Tuesday, December 5, 2023


Google Earth helps avoid sharp turns and narrow roads

Have a big rig? Well, don’t go here! Some places are just not big-rig friendly. Looking for an idyllic off-the-beaten-path campground in Trinidad, California, I found what looked like a little piece of floral heaven! Azalea Glen RV park sounded beautiful. The reviews were amazing. The enticement to drive just a bit out of the way was extreme. So I booked!

Nestled near the beautiful redwood forests, it was a charming little private campground. Their acceptance booking email said they would take payment when we arrived. How quaint in this day and age. They also mentioned that there was a sharp curve and a narrow bridge leading into the property.

How narrow is too narrow?

That sparked an immediate call to the campground. How narrow, how sharp? We are 40’ towing. Can we make it? Without a picture, I had visions of the I-35 bridge collapse. She replied that lots of big rigs make it in—no problem.

I warned my husband and after we finally found the turn to the campground we were immediately at a narrow, sharp right turn onto a narrow, narrow private “bridge” with wooden rails. He inched forward.

Photo Credit Google Earth
Here’s the Google Earth image of the turn and bridge


“STOP!” I screamed. I was watching the car in the backup camera inches from the wooden rails. He was watching the front driver’s corner on the wooden rails.

“DISCONNECT!” I screamed. Once disconnected, he very carefully and slowly retreated, straightened up and we made it over the bridge to the campground. There we were greeted by a profusion of flowers, vines, trees and gorgeous landscaping. It felt like a fairy garden.

Pull-through site

He slowly backed up, moved forward and squeezed into our “pull-through” site. It was so beautiful. Amazingly pretty and lush. But no, this place was not for big rigs. There were several trailers, a couple full-time fifth wheels and numerous Class B’s there. Certainly not another Class A. The foliage and landscaping was impressive. They even had a rustic greenhouse.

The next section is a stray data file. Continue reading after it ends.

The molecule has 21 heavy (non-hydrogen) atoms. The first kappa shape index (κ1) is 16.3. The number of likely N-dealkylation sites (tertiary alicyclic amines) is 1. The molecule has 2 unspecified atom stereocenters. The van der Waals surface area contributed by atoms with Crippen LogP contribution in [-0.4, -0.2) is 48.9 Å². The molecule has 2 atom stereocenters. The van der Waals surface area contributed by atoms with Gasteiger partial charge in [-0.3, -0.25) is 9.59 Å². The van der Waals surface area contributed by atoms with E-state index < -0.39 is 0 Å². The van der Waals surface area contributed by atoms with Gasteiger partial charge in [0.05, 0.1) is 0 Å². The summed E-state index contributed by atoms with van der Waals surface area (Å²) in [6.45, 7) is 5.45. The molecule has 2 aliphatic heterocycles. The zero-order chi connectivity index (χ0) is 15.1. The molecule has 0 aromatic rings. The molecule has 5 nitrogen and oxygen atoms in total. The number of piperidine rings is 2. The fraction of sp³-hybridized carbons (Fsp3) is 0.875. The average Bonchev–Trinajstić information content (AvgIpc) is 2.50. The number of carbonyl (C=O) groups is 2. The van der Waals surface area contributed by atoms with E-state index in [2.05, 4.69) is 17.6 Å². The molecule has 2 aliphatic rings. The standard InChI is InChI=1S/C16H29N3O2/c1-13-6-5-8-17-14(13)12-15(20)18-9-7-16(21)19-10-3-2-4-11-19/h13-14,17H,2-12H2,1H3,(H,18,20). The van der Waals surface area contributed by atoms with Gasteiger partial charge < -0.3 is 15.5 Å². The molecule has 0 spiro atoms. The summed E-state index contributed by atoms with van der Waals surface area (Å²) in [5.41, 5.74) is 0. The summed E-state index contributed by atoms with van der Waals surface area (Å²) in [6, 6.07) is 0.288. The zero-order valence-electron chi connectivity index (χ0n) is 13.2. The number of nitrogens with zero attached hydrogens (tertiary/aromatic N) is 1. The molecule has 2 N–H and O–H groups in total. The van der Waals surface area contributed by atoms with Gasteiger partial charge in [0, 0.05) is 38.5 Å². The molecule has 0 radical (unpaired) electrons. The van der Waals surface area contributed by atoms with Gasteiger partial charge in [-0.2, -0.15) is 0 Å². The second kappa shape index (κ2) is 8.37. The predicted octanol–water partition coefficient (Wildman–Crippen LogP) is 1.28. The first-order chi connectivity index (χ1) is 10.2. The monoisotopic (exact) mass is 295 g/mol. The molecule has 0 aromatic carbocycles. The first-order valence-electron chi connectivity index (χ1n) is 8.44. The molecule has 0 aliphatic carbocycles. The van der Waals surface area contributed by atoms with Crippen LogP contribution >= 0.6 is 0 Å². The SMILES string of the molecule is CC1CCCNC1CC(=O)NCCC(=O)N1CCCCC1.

Photo credit Nanci Dixon
Photo credit: Nanci Dixon

Several times gardeners worked the grounds: deadheading spent flowers, trimming bushes and snipping errant vines. Our site was bordered on both sides by high ivy hedges and more delightful flowers.

Photo credit Nanci Dixon
Photo credit: Nanci Dixon

“How did you get in here?”

As we were leaving the next day several people stopped us asking how did we ever get in? Our answer? Carefully. Veeerrry carefully.

Getting out proved much easier than getting in. And now we have another fireside story to share our adventures and a lesson learned.

Moral of the story? Check Google Earth BEFORE we get to the campground or a potential campground, not after. You should do the same.

Photo credit Nanci Dixon
Photo credit Nanci Dixon



Nanci Dixon
Nanci Dixon
Nanci Dixon has been a full-time RVer living “The Dream” for the last six years and an avid RVer for decades more! She works and travels across the country in a 40’ motorhome with her husband. Having been a professional food photographer for many years, she enjoys snapping photos of food, landscapes and an occasional person. They winter in Arizona and love boondocking in the desert. They also enjoy work camping in a regional park. Most of all, she loves to travel.



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Sherry B. (@guest_212400)
1 year ago

I have learned, “not big rig friendly” doesn’t always mean the campground, it might mean the road/access to the campground, so check the roads getting there. We stayed at a COE campground that had a 35′ trailer limit (not incl tow vehicle). We are at that on our 5th wheel, reviews talked about the white knuckle, 2 mile gravel road getting into the park, but said it was doable. We did it, campground was great, road was everything reviewers said it would be, and a week after we left they evac’d the campground and closed it down, the road gave way and no more access. So research the comments, using google earth is very helpful.

Ival Secrest (@guest_212345)
1 year ago

Your advice is sound. After 22 years of RVing with 10 as full-timers things happen. My wife is a planner and I am more go and see what happens. Yes, we have accumulated some campfire stories because of my lack of planning.

Spike (@guest_212228)
1 year ago

I never book anything without first reviewing Google Earth. I not only look at it to assess access to the campground but also to look at the roads and sites within the campground. I’ll compare what the campground map shows to Google Earth to choose a site that works for us. We are nearly 65′ towing so we need to be vigilant.

I wish Google Earth had better elevation change info, though. Still hard to see how a site slopes. It has some function, but not fine tuned enough.

Johnm405 (@guest_212159)
1 year ago

I like to use google earth for places that I am not familiar with to see what the park looks like, how it is laid out how to enter and exit. Also, which way I will be facing after I am parked.

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